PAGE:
Population Health Insights

Telehealth Study Finds Diabetes Care via Text Messaging “as Good as Medication”


A Scripps Whittier study to be published in Diabetes Care has found therapy via text messaging to be “as good as medication at improving type 2 diabetes management.”

The first study of its kind to focus on a “low-income Hispanic community,” the randomized controlled study examined how telehealth services — in this case, specifically, text messaging — can “help underserved Hispanics better self-manage their diabetes through glycemic control,” per a Scripps Health news release previewing the results.

“Low-income Hispanics with Type 2 diabetes who received health-related text messages every day for six months saw improvements in their blood sugar levels” equaling those “resulting from some glucose-lowering medications,” the news release added.

“Use of a simple, low-cost text-messaging program was found to be highly acceptable in this sample of high-risk, Hispanic individuals with type 2 diabetes and resulted in greater improvement in glycemic control,” confirmed the authors themselves in the online abstract.

Telehealth Study First of Its Kind to Focus on “Low-Income, Hispanic” Patients

Described as “low-income, Hispanic participants with poorly controlled type 2 diabetes,” the study’s participants were described as middle-aged, with a mean age of 48.43 years.

  • 91% were born in Mexico
  • 75% were female
  • 75% were uninsured
  • 73% “reported less than a ninth-grade education level”

By examining low-income Hispanics, researchers encountered a population at a marginally higher risk of developing diabetes than “non-Hispanic whites” (13.9%, as opposed to 7.6%).

The study used two parallel groups — the “Dulce Digital” telehealth intervention group and a usual care (UC) group. Participants “received up to three motivational, educational, and/or call-to-action text messages per day” for six months. “The primary outcome was HbA1c; lipids, blood pressure, and BMI were secondary outcomes.”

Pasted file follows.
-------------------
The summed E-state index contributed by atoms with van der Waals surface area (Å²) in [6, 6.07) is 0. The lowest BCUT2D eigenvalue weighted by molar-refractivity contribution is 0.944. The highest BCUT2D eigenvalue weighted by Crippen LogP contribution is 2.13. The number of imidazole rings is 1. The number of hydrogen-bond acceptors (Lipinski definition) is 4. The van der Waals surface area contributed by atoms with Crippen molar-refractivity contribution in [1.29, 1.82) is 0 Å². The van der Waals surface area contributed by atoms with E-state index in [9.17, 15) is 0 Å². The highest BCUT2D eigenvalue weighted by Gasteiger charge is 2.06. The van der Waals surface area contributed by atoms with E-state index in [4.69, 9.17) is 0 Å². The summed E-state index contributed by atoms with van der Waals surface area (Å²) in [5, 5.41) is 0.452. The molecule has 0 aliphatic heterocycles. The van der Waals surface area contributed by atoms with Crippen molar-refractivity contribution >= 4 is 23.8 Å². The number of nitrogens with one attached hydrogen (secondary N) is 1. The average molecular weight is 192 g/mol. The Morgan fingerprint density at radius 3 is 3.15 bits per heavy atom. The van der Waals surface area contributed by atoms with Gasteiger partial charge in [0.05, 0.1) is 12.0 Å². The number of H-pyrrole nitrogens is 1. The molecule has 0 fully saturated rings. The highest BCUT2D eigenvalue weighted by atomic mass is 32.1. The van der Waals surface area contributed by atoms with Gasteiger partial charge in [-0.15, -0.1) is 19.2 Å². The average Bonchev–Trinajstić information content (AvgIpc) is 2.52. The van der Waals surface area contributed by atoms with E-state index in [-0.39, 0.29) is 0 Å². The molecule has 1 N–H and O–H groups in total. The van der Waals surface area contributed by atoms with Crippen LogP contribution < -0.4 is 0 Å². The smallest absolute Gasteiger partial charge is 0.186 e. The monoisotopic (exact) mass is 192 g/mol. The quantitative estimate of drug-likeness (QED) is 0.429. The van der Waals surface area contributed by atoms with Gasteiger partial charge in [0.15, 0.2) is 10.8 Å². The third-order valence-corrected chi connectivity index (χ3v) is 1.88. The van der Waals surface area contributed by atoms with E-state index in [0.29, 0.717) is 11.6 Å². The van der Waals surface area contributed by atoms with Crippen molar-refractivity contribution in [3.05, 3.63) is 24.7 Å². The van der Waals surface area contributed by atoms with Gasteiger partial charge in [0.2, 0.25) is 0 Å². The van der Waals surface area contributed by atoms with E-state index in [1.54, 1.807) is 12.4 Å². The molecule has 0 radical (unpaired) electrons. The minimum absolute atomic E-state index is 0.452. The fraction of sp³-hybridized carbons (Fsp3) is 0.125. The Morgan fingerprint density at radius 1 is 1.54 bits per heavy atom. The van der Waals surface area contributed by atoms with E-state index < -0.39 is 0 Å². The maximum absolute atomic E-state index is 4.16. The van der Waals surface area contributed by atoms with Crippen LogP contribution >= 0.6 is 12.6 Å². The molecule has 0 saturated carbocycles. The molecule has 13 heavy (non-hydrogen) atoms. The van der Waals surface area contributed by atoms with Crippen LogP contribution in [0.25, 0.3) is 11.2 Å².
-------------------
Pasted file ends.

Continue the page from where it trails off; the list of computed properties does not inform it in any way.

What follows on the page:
At the onset, the combined participants “registered a baseline mean A1C” of 9.5%, the news release explains. After three months, the text-receiving group’s mean A1C improved to 8.5%, while the UC group’s remained relatively unchanged at 9.3%. After six months, the text group's mean A1C remained at 8.5%, while the UC inched back up to 9.4%.

“A statistically significant time-by-group interaction effect indicated that the Dulce Digital group achieved a significantly greater reduction in HbA1c over time compared with UC,” the authors added.

"As a low-cost intervention, we believe text messaging has great potential to improve the management of diabetes, especially among patients who struggle, due to employment, transportation and other barriers, to access health care services," said Athena Philis-Tsimikas, MD of Scripps Whittier. "The data from our new study proves that this an effective approach."

The results echo that of other recent telehealth studies. A 2015 study published in the Journal of Medical Internet Research Mhealth Uhealth that found “tailored text message-based” interventions to be “acceptable and useful in supporting self-management in people with poorly controlled diabetes.”

With more than 29 million Americans afflicted, diabetes has an annual budgetary impact of almost $250 billion. Innovating improvements has become a focus of the healthcare industry, with the well-established benefits of telehealth being leveraged more and more in the effective delivery of diabetic care.

Lessons from the UMMC Diabetes Network

For information on what telehealth can do to improve your organization’s diabetic care, we invite you to contact Care Innovations® for a complementary consultation.